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Comedy Review: Trevor Noah makes Netflix debut with “Afraid of the Dark”

Grade: A-

Although Trevor Noah, the star of Comedy Central’s hit satirical news and late-night talk program “The Daily Show” has had a few comedy specials in the past, this is the first that you can stream online as a Netflix Original. His newest hour-long special “Afraid of the Dark” tackles political issues ranging from England voting to withdraw from the European Union during Brexit to Barack Obama, whom he dubs “the coolest president ever,” noting his especially unique way of exiting an Air Force One jet. Noah’s special was recorded live at the Beacon Theater in New York City earlier this year.

There are some points when Noah’s comedy does not seem to be any different than what you hear on the “Daily Show,” but for the most part he alters his brand to accommodate for the live stage instead of a studio audience — and it is absolutely brilliant. He characterizes the significance of certain political events effectively without droning on about differences of opinion. His comedy is fast-paced yet careful and analytical, like when he talks about Idris Elba as a would-be James Bond, which is not political but cements Noah’s versatility. He even makes jokes about men’s susceptibility to the uncontrollable power of female genitalia, of which may have been a creative allusion to such historical popular culture works such as Aristophanes’ “Lysistrata.”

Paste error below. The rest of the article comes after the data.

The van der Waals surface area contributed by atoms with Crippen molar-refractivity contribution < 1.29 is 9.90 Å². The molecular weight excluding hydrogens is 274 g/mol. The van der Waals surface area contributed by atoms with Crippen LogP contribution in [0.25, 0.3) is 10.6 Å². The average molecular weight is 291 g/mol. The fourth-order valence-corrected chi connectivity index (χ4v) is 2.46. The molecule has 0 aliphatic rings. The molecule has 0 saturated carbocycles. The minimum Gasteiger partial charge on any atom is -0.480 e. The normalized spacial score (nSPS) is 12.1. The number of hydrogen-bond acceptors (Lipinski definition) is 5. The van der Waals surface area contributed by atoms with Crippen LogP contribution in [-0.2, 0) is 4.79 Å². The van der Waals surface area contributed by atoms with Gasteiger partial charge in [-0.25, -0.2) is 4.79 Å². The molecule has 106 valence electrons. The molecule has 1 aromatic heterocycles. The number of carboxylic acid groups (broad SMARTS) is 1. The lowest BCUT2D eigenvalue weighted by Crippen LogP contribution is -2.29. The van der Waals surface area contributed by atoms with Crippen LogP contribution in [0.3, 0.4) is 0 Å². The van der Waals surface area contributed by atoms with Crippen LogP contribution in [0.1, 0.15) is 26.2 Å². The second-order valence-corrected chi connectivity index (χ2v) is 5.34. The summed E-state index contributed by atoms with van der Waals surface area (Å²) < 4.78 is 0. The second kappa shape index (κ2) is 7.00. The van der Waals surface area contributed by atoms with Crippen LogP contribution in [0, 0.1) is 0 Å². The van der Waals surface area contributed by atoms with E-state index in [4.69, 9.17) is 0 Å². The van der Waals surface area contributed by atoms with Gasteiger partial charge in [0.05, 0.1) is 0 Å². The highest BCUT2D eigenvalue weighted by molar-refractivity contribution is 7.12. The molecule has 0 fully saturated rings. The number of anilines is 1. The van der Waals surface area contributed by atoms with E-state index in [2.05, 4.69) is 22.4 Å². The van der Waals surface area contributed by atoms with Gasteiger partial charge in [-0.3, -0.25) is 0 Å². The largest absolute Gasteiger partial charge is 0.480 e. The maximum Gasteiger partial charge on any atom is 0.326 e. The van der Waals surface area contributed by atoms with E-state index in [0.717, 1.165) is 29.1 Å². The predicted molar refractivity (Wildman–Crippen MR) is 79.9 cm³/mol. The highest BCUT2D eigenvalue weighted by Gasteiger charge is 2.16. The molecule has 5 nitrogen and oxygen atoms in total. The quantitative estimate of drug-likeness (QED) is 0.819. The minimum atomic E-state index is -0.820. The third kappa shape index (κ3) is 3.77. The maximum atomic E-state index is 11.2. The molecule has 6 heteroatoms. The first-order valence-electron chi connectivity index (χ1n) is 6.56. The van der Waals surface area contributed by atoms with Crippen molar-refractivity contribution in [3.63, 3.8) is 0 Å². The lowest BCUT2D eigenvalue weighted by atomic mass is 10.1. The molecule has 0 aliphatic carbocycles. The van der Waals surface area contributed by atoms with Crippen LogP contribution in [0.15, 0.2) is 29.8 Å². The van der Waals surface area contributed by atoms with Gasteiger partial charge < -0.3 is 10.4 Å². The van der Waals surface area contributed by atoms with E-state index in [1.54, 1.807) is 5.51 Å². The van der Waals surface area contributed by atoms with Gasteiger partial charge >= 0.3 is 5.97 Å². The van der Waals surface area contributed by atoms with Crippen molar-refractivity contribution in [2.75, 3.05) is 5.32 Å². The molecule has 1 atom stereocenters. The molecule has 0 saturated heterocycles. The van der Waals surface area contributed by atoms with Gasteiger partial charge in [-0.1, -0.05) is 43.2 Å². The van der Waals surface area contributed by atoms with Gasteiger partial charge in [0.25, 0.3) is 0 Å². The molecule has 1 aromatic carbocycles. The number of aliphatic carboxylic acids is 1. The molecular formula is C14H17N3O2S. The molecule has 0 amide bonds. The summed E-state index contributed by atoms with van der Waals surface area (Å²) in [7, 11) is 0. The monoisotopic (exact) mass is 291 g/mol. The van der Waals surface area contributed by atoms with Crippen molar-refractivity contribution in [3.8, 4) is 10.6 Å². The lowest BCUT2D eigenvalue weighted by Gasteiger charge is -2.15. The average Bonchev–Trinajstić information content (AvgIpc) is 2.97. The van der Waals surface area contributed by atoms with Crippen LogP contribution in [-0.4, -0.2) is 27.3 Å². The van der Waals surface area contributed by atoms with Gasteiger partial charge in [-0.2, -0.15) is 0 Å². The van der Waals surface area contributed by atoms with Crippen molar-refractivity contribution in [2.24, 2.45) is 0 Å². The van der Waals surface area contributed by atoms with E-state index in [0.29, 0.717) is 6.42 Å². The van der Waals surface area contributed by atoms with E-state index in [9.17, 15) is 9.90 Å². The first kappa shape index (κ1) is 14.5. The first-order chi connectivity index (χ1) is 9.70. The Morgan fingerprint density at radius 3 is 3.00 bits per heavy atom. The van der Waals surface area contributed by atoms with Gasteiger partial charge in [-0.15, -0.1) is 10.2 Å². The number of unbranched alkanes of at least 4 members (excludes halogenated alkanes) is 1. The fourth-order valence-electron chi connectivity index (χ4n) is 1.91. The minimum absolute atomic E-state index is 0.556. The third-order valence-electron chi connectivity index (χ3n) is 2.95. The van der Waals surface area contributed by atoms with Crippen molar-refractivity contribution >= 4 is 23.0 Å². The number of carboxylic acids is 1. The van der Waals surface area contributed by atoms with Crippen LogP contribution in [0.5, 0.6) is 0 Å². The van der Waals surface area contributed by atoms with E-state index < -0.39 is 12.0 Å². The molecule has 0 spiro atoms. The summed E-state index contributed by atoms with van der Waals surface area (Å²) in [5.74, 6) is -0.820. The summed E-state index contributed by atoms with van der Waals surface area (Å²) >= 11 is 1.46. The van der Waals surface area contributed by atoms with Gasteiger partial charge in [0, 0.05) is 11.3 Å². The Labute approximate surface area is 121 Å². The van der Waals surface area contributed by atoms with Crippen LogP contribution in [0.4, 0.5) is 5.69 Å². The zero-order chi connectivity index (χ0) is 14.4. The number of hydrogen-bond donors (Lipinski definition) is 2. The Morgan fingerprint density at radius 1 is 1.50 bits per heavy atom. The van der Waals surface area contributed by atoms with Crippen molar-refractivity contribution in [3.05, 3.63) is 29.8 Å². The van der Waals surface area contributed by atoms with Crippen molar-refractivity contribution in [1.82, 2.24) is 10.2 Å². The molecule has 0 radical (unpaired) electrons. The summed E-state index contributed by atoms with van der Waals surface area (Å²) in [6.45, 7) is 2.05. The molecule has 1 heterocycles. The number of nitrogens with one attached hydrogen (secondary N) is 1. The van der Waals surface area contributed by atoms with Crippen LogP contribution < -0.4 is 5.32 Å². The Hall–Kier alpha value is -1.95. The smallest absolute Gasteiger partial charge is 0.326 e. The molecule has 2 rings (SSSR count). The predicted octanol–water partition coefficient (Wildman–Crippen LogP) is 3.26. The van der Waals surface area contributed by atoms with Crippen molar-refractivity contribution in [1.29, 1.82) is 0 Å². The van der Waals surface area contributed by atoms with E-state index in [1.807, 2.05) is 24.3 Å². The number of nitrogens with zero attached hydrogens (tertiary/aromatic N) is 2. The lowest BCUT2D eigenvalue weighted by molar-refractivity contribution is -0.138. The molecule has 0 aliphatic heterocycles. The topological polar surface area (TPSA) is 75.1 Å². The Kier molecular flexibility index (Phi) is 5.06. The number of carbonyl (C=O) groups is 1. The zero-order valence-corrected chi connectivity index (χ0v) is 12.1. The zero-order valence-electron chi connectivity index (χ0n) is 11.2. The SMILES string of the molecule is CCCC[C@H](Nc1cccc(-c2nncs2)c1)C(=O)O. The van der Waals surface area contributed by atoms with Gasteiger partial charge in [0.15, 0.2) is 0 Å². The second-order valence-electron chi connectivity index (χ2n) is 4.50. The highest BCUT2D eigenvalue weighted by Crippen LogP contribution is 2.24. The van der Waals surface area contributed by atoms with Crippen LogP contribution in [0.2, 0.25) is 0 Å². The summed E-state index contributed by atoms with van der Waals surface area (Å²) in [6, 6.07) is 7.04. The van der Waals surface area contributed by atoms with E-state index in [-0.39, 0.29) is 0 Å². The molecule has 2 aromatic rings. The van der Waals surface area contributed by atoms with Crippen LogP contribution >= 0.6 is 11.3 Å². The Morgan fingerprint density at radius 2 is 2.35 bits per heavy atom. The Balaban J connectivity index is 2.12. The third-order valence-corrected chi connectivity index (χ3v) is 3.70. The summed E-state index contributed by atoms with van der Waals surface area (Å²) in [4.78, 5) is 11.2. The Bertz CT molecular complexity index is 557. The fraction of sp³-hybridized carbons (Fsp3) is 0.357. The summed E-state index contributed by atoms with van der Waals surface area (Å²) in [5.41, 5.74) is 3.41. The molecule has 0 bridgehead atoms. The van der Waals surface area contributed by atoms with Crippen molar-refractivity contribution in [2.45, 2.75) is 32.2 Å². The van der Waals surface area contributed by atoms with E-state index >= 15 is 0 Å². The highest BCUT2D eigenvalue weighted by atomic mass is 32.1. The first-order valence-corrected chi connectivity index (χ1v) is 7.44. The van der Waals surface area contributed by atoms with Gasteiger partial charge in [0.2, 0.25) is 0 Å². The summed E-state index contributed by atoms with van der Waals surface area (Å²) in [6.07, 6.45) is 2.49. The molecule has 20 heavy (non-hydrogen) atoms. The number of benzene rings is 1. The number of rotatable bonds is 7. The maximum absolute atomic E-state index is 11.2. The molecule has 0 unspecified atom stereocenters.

So while many viewers might expect that Noah’s routine would be very political, if you do care to watch it, you will be surprised to know that it is remarkably apolitical. He draws on life experiences growing up in South Africa under apartheid and the remarkable privilege he had of living in a country with a black president twice (Obama and the late Nelson Mandela).

Noah also harnesses the power of using accents in his comedy. He does this so that he can play out conversations between two or three different people. This significantly adds to his comedy and sets him apart from other satirists. Some of the most common accents that he uses are British and Russian, which he regards as far less scary than the Russian language itself.

In light of recent news coverage, it is very surprising and relieving that Noah did not really invoke Donald Trump at all in his routine. It might have been a mistake since his audience might be heavily divided, but it also proved that there are a lot of other relevant areas that prove worthy of his satire.

Noah appears calm, collected and in command when he’s up on stage, which might not be too different than his usual studio presence, but is nevertheless nice to see. This is a man who had a hard childhood and did not really make a name for himself until he moved to Los Angeles from Johannesburg, South Africa in an effort to begin a new life. Many comedians today have their own struggles, but most seem incomparable to that of Noah’s. Thankfully, he does not let that prevent him from trying to bring joy to people’s lives through comedy.

You can catch more of Noah and his antics on the “Daily Show” every weekday night at 11 p.m. on Comedy Central.

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